1. By the arrow of conviction. God's word is sharp and powerful, and pierces even to the dividing asunder of soul and spirit, and is a discerner of the thoughts and intents of the heart.

(1) It may be shot unwittingly, as the archer drew at a venture not knowing what he might hit. Let our words for God be pointed, and be winged by faith, and He will see that they hit the mark.

(2) It may touch the one vulnerable spot. That arrow pierced "between the joints of armour" otherwise proof. So David's stone would have fallen powerless on the greaves or the breastplate of the giant of Garb. God, who knows our hearts, tries every avenue. Through our reason, through our affections, through our conscience, His word seeks to find its way.

2. By the arrow of judgment.

(1) It was foretold (ver. 28). Ahab ran the risk. So do they who continue in sin after hearing of" a certain fearful looking for of judgment and fiery indignation, which shall devout-the adversaries."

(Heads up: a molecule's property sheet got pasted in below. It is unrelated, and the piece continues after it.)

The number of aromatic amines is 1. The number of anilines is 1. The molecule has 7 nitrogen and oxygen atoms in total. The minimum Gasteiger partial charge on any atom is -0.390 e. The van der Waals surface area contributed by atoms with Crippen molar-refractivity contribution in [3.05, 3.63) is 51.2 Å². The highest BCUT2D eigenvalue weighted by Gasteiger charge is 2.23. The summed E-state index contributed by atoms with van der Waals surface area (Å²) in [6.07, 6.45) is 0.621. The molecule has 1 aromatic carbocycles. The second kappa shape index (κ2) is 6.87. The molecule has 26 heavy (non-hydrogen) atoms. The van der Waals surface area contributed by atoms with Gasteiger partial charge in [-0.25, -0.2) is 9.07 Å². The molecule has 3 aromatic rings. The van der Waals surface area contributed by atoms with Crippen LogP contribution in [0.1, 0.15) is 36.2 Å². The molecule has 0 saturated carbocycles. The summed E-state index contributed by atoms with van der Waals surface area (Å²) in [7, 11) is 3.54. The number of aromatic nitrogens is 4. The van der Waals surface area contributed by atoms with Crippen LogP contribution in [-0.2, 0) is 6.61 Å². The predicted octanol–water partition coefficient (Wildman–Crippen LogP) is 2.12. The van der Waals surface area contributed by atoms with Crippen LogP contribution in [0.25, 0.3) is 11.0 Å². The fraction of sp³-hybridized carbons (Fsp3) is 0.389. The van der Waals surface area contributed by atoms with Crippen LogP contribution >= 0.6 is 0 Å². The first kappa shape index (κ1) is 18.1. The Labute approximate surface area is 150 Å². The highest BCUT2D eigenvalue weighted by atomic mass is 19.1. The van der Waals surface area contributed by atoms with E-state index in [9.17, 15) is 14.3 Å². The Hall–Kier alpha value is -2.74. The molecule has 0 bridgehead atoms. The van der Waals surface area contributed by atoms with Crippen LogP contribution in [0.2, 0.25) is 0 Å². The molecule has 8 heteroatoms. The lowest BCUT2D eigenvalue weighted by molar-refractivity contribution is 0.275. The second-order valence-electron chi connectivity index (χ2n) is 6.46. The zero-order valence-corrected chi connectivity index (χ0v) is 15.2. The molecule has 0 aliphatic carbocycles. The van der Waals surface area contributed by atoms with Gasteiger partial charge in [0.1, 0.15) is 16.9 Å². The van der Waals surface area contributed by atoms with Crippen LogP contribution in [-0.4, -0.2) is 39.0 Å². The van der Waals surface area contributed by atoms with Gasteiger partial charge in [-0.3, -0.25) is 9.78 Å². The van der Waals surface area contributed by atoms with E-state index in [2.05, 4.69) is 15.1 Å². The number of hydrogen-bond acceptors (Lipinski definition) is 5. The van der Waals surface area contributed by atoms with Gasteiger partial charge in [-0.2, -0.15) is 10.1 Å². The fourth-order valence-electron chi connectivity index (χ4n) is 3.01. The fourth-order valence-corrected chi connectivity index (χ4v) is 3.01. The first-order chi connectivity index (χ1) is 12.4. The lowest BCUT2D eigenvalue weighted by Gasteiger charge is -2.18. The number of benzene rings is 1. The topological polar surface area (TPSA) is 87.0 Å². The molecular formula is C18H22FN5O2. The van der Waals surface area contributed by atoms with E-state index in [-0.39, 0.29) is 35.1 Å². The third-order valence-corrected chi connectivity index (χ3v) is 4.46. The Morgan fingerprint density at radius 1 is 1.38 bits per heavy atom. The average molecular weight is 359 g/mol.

(2) It was inevitable. All disguise and precaution were unavailing. The justice of God sooner or later reaches the right man.

(3) It was terrible. The weak, sensuous man, whose promise had sometimes been so fair, fell in a moment from kingship, from life, and from hope. "lie that being reproved hardeneth his neck, shall suddenly be destroyed, and that without often remedy." - A.R.

After the account of Ahab's death and burial, and of the manner in which the dogs of Samaria fulfilled the prophecy of Elijah, the earlier verses of our text follow. In the first of these the reader is referred to the archives of the nation for an account of the "rest of the acts" and works of this monarch, viz., those to which inspiration was not here specially directed. In the second, the succession of Ahaziah is mentioned. With these verses, because of the unity of the subject, we associate the three verses referring to the reign of Ahaziah, with which the chapter closes. Taking the latter first in order, we see -


1. This was legally true.